When you compare the price of an RZR 4 900 with a Kawasaki Teryx 4, you’ll find that the latter costs around $4,000 less. On top of that, the Teryx also comes with a three year warranty! One caveat regarding the stock Kawasaki Teryx, however, is the suspension. But if that’s a problem, you can take your savings and re-invest them into shock upgrades.

There are several aftermarket options out there for Kawasaki Teryx shocks. You can go with Vikings, Bandits, or QA1s, which are all really good upgrades over stock. Many riders go with a 5-3/4” stroke front shock and a 6-3/4” stroke rear shock, as these lengths are close to the factory settings yet still allow for more shock travel. A complete Kawasaki Teryx shock set-up could set you back more than a grand, but even if it’s double that, you’ll still come out ahead as far as price goes. Plus, if you get double adjustable shocks (meaning that you can fine-tune both the compression and the rebound individually), you’ll be able to lift your Teryx to the desired ride height without affecting the plushness of your ride!

The Kawasaki Teryx Vs. The Can-Am Maverick

Both RZR and Can-Am UTVs are different from the Teryx in terms of cab space, and switching back and forth between them often feels strange — especially with Can-Am machines because of the low seating position. The Can-Am Maverick X3 as well as most other 4-seater Can-Ams are over 13ft long, so they do offer more legroom. Because of this, however, they aren’t the handiest of machines to work out of. In tight wooded trails, rocky terrain, and technical mountainous routes, the Teryx will keep up with a Maverick no problem. But get into some wide open stretches or go to the desert and you’ll be left in the dust behind the higher-horsepower Can-Am Maverick.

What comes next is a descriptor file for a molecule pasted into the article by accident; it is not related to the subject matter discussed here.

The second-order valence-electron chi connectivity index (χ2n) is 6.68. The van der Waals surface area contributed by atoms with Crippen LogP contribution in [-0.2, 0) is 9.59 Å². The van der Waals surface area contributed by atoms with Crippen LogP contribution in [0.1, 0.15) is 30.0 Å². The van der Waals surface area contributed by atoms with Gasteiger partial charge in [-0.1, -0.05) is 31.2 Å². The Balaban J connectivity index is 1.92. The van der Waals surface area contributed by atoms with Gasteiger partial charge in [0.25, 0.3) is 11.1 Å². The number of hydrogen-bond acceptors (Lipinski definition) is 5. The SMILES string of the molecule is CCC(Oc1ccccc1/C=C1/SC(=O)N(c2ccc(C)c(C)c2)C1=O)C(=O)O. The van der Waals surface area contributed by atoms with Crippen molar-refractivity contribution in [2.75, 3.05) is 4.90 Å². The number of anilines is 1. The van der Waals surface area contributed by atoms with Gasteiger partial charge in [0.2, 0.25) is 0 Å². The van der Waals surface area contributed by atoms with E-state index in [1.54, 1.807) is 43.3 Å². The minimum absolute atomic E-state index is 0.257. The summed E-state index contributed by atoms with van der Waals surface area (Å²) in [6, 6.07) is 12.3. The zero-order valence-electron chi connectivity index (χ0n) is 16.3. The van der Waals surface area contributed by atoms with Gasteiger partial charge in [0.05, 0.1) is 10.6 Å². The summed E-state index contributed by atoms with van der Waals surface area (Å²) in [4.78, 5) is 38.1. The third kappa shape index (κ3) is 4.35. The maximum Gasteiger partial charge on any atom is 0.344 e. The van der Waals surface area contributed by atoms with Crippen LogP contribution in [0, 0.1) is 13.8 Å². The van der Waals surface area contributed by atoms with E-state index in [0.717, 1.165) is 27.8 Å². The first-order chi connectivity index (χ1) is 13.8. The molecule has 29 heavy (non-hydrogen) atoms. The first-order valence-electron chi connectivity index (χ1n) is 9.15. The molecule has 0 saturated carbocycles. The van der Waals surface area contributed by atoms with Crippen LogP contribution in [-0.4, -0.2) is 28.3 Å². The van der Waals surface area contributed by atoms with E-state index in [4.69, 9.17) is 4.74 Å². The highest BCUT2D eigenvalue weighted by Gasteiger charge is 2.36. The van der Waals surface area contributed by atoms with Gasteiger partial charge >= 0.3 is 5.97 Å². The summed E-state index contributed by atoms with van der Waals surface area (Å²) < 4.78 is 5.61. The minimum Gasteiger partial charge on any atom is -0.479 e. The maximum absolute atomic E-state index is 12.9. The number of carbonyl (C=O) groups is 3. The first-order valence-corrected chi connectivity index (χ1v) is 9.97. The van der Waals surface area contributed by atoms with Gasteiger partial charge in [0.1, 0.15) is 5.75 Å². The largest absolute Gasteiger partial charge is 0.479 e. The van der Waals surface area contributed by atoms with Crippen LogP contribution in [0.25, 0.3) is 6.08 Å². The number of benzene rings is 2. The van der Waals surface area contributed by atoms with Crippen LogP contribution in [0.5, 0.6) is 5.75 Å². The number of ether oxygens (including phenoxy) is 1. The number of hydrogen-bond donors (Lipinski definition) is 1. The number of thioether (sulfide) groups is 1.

As we mentioned earlier with the RZR, the stock Teryx suspension isn’t the greatest, and it can’t compete with the Can-Am Maverick suspension. A Maverick owner will fly through whoops and ruts as if they weren’t even there. Meanwhile, a stock Teryx owner will have to negotiate every inch in a manner that won’t shatter their spine. Due to its size and ability to crawl, however, the Teryx will take you to parts of the woods that a 4-seat Maverick owner will never see.

In Summary

Budgetary constraints, dealership incentives, and personal needs all play a role in the UTV purchasing decision. But these are just a few of the factors that existing and potential Teryx owners must consider. Many current Teryx owners have become disillusioned over the years, waiting and waiting for Kawasaki to bring a new Teryx / sport model to the industry. But even though the Teryx may be lacking on the power side, it performs great on the trails, hills, rocks, and mud; plus, the reliability of the Teryx is outstanding!

If price is an issue, many side-by-side owners buy salvaged machines and then fix them up with the necessary repairs and replacement parts. Although you have to pay cash (and sometimes a yearly subscription), sites like or offer great deals for those who are willing to commit the time and energy to a wrecked fixer-upper. At the end of the day, though, you’ve gotta do what feels right for you. Get out there, test drive as many UTV brands as possible, and make a determination based on your wants, needs, and personal situation!